In the competitive arts of buying and selling, it’s the people and organisations you sell to, or buy from – customers and suppliers – who provide the interactions and transactions necessary for the survival of an enterprise.
It’s a simple fact of business – and it’s as true for telecommunications as it is for any other branch of commerce.
Back in the earliest days, when telecom providers and network carriers were thin on the ground, it was a fairly simple situation, as well. Buyers were locked into their closest or most convenient option – and providers could pretty much set their own prices and lay down their own conditions of service.
Flash forward to today, and it’s a radically different picture.
We’re in a buyer’s market now, with both established enterprises and independent operators vying for the cash in the wallets and purses of a new breed of customer – people who have grown accustomed to a wide variety of choices, affordable prices, top of the line technologies, and stellar service.
In this new and ever more competitive environment, business survival depends on distinguishing your business from the rest of the herd (enough to attract a viable customer base), then finding ways to retain the loyalty of your customers. All the while, taking steps to attract new ones.
Knowing what your customers need and want is essential to all of this. Fortunately, finding out this information need not be a complex process – as long as you’re asking the right questions.
Who Are They?
The process of identifying what your customers need begins with identifying who your customers are. This population will typically take in those who have been dealing with your enterprise for some time, those who have bought into your brand recently, and the as yet unknown people whom you’re looking to entice into the fold.
For each of the core groups, you’ll need to zoom in to establish those qualities that distinguish the people within them. Categories such as age, gender, family or partnership status, occupation, residential address, area of operation, disposable income, work and outside interests might feature here.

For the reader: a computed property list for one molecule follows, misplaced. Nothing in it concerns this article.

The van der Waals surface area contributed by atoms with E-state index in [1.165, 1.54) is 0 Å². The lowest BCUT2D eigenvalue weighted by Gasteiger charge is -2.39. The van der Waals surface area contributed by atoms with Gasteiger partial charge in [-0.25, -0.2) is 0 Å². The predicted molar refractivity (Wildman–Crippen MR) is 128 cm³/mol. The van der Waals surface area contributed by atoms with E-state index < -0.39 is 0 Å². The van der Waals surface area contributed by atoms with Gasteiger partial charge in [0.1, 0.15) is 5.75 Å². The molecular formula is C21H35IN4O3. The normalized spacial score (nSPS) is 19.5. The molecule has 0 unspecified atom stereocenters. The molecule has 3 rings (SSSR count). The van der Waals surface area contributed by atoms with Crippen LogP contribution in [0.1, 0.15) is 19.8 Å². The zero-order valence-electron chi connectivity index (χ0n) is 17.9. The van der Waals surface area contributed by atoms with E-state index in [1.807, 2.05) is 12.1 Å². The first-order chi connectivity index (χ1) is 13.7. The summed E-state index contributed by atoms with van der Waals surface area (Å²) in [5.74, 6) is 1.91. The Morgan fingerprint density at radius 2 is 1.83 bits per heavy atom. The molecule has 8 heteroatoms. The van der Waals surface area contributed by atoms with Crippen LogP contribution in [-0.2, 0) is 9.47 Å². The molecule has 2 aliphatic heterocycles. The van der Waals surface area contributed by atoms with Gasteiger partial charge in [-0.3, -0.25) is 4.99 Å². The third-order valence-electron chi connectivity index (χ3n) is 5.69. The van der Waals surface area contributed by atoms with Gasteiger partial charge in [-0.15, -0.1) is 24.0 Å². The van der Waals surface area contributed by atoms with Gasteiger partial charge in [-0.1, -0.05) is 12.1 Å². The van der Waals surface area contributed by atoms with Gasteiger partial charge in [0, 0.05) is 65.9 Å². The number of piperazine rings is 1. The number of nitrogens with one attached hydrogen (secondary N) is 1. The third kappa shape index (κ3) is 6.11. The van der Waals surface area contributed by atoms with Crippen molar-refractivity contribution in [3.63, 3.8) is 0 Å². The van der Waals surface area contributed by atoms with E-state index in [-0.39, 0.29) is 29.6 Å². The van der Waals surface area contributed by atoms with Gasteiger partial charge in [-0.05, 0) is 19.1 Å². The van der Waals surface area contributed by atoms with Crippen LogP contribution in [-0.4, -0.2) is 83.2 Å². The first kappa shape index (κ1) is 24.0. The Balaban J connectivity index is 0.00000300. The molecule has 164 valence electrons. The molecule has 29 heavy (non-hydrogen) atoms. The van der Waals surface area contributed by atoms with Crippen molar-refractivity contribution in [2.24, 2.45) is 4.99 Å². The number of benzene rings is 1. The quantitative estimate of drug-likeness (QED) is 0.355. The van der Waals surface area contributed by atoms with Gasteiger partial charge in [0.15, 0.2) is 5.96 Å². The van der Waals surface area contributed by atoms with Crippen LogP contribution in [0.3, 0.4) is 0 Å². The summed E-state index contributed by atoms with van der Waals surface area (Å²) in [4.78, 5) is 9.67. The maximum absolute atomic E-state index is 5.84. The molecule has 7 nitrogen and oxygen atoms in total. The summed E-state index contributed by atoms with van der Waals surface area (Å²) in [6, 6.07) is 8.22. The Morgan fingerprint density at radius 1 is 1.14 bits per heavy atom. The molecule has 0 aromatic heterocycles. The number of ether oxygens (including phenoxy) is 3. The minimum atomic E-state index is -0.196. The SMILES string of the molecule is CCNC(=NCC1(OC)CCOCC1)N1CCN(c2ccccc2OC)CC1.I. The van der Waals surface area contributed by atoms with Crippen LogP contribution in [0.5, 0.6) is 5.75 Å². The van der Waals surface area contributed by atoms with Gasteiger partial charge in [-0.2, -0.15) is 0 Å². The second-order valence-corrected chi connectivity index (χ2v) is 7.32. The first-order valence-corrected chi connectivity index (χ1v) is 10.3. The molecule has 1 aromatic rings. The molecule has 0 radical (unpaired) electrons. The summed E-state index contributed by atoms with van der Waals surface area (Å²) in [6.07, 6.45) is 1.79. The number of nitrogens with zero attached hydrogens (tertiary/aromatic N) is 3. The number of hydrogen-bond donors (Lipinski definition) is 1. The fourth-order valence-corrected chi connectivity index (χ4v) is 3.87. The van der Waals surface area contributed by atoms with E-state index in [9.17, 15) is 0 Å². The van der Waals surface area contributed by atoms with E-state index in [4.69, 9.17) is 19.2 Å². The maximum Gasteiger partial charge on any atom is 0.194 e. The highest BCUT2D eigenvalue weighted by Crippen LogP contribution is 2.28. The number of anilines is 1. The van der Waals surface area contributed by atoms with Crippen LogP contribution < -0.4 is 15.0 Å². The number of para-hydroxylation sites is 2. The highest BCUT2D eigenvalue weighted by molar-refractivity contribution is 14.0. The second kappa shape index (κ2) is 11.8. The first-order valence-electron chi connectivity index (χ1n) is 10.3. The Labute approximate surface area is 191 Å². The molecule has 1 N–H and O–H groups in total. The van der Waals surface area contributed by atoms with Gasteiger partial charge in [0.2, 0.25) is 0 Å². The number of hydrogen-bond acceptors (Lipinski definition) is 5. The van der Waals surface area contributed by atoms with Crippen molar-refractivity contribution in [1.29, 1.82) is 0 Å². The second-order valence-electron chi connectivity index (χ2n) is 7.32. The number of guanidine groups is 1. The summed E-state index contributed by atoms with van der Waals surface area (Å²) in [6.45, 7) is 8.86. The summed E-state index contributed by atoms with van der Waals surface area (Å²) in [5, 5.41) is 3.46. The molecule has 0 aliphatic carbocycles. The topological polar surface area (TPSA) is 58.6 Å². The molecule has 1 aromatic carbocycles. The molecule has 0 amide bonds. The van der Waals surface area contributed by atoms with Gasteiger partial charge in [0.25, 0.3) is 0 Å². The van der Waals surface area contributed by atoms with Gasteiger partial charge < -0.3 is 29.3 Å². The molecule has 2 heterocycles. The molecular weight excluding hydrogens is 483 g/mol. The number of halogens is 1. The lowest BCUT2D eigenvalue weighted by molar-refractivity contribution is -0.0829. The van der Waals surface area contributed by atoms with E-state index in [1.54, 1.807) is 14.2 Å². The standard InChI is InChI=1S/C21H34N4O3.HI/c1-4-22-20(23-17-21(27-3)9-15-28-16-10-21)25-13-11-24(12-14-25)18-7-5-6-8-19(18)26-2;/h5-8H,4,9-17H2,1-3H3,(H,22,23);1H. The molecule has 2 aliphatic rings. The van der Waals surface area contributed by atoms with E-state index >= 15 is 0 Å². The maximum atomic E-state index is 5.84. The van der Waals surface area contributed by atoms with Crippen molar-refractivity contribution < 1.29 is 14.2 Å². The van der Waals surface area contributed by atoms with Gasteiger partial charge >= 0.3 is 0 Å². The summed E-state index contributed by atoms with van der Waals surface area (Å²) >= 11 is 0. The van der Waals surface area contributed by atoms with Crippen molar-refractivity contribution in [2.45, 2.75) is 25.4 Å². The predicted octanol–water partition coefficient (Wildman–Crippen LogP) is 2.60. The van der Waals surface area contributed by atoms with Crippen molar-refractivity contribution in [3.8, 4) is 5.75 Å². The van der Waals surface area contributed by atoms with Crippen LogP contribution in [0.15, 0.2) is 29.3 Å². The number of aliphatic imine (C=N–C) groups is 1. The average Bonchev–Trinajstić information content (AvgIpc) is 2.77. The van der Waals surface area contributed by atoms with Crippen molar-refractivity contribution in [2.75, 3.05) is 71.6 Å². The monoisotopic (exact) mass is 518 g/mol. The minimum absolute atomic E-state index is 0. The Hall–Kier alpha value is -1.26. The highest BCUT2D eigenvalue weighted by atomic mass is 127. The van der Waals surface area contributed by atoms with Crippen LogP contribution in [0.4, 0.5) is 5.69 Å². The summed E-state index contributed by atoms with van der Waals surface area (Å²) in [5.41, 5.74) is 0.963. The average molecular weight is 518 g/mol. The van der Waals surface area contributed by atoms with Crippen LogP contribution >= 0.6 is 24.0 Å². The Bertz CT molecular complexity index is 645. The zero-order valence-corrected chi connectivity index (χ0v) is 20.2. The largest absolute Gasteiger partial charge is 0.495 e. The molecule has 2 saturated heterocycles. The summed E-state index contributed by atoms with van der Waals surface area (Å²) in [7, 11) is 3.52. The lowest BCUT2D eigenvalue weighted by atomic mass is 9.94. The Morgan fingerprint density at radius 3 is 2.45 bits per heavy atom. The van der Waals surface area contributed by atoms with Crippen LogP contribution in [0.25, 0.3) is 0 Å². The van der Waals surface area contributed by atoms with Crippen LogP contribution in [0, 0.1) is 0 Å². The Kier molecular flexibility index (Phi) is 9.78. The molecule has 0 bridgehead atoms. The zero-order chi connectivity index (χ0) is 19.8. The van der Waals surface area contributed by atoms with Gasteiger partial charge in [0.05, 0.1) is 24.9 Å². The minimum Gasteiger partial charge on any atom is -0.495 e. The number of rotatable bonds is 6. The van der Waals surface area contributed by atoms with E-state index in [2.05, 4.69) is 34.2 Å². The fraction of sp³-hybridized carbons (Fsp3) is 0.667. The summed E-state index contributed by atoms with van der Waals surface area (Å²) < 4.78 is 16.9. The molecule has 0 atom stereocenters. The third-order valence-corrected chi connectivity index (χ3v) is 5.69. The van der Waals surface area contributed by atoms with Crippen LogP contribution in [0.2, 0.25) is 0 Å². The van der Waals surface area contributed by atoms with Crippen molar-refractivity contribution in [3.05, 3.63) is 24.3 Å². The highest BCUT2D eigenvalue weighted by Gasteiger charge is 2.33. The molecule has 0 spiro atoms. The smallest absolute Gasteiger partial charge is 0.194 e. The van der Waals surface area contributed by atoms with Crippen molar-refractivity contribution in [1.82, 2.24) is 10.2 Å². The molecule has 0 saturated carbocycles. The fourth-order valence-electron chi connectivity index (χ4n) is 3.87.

Many enterprises now use buyer or customer personas to inform their marketing strategies. These are realistic models of typical people in each target customer group, complete with names, personal histories, work and social circumstances, and personality quirks.
They’re intended to give your sales and marketing staff actual people as a basis for constructing promotional materials, messages, and other outreach activities. And the information you gather about the characteristics of your real customers on the ground can help in improving existing buyer personas, or in creating new ones.
Why Do They Buy?
Knowing who your customers are leads logically to the next step: determining why they opt for the products and services that they habitually buy. A number of factors may influence this, including prices, preferred brands, personal and family requirements, the demands of their work, and the influence of advertising, word of mouth, and social interactions.
How Do They Buy?
Determining how your customers make their purchases can be an important factor in empowering you to better target your product and service promotions, and in crafting the various channels through which your customers can gain access to what you have to offer.
Options to consider might include online or electronic transactions (web sites, eCommerce portals, etc.), ordering over the phone (telemarketing
), or physical purchases in actual shops and warehouses.
Other factors would include budgetary limitations (do they get paid at a certain time each month, etc.), and the actual proportions of their monthly or annual budget that they set aside for the kinds of products and services that you sell.
Where Do They Buy?
Customer spending habits extend beyond the methods of payment and budgeting, to include the actual sites and shops where purchases are taking place – so it’s important to establish what these locations are, and how best you can position your business to take advantage of your customers’ habits.
If there are online marketplaces that your target customers favour, you’ll need to know this. Likewise with social media channels, company web sites and portals, or actual bricks and mortar shopping outlets.
Where Do You Fit Into This?
With all this information in hand, you’ll be in a better position to establish how best to insert your own brand and business presence into the various stages of the customer buying journey.
This could involve crafting and fine-tuning your promotional materials, acquiring a spot in popular marketplaces, reaching out to customers through their preferred social media channels, or making it easier for buyers to find what they’re looking for, pay for it, and get support and technical assistance when required.
And What Do They Think Of You?
Feedback, media buzz, and social commentary are all valid indicators of how a brand is doing
, in today’s digital market. So you’ll need to keep an eye and an ear open to what’s being said about your business and those of your competitors in the industry, the press, and on social media.
And be prepared to respond swiftly and decisively on that feedback – good and bad. Capitalising on what works and improving on what doesn’t will help make you more competitive.